The gaming industry remains one of the fastest evolving industries in the world, one that constantly adapts, and one that is increasingly expanding its reach and grasp on the citizens of the world’s free time. As such, there’s rarely a month go by which can be called a bad month in the industry, especially not when we look at it as players rather than puppet-masters and suits.
To wave out the old, and welcome in the new we’ll be going through some of the defining factors of each of the months of the year. We’ll be listing some of the games that launched, discussing some of the events that happened, and discussing some of the implications that they had throughout the year, or might have going into the next.
So, without further ado,
August saw the release on the Xbox One S, as well as Overcooked, Abzu (PS4, PC), No Man’s Sky, Deus Ex: Mankind Divided, Hue, N++ (PC), Metrico+, This is the Police, as well as The Turing Test, the World of Warcraft Legion expansion, and console versions of Verdun; among other titles.
- Near the start of the month Valve made changes to the way that gifting worked on Steam; specifically the ones with the VAC and Game Ban anti-cheating protection on them. The changes meant that players with a VAC ban could no longer trade extra copies of the game away, nor could they receive it as a gift. Players now have to redeem or instantly send copies of the effected games. (Steam)
- Unity support was announced for the Facebook platform; while there’s only been minor movements in this direction since, it spells further integration of gaming into the platform. (Facebook Developer Blog)
- Sony announced that the Playstation Now, streaming & subscription service would be coming to PCs before the year ended. Meanwhile, the PS4 Slim started showing up at various media outlets, however Sony was quick to deny the existence of the systems, and all of a sudden -and a bit weirdly- most of the outlets fell silent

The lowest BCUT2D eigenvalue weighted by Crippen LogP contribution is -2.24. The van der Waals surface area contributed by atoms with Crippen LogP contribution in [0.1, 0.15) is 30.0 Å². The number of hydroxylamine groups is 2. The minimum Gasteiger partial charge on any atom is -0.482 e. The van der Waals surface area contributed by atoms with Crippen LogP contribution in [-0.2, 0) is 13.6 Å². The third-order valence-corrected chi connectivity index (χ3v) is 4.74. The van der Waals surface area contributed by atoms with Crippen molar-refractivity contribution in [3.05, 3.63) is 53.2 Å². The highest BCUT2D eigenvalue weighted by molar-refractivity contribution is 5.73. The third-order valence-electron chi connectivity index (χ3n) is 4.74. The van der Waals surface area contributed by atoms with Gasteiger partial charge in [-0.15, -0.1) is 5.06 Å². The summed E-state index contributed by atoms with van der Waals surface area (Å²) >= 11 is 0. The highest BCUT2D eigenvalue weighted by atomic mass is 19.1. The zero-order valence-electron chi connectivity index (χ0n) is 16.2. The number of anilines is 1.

- No Man’s Sky launched onto PS4 and PC after a very long, very hyped build up. The title was initially lauded following successful sales (VG247), however discontent started to spread about the game’s content versus it’s marketing which led to a lot of refunds, as well as calls for boycotting. A follow-up post (also, VG247) details the massive slump in players for the title.
- Later in the year the Advertising Standards Agency would launch an investigation into false advertising of the game, the claims were found to be false as displayed elements were running in engine. Personally, I think that if we are going to question such things then we must also question trailers, teasers, and ‘in-engine’ footage, which is a farcical idea.
- Valve would later make changes to the ways reviews are displayed, and the requirements on store page’s images and videos later in the year, while possibly not reactions, they certainly were relevant.
- Sleeping Dogs developer United Front Games launched a new free-to-play title called Smash & Grab. The title launched into early access where it received moderate attention – clearly not enough however, as the developer shut its doors in October without citing a reason.
As for Big Boss Battle? We posted 74 articles, including 18 features & reviews, and 51 Greenlight Highlights.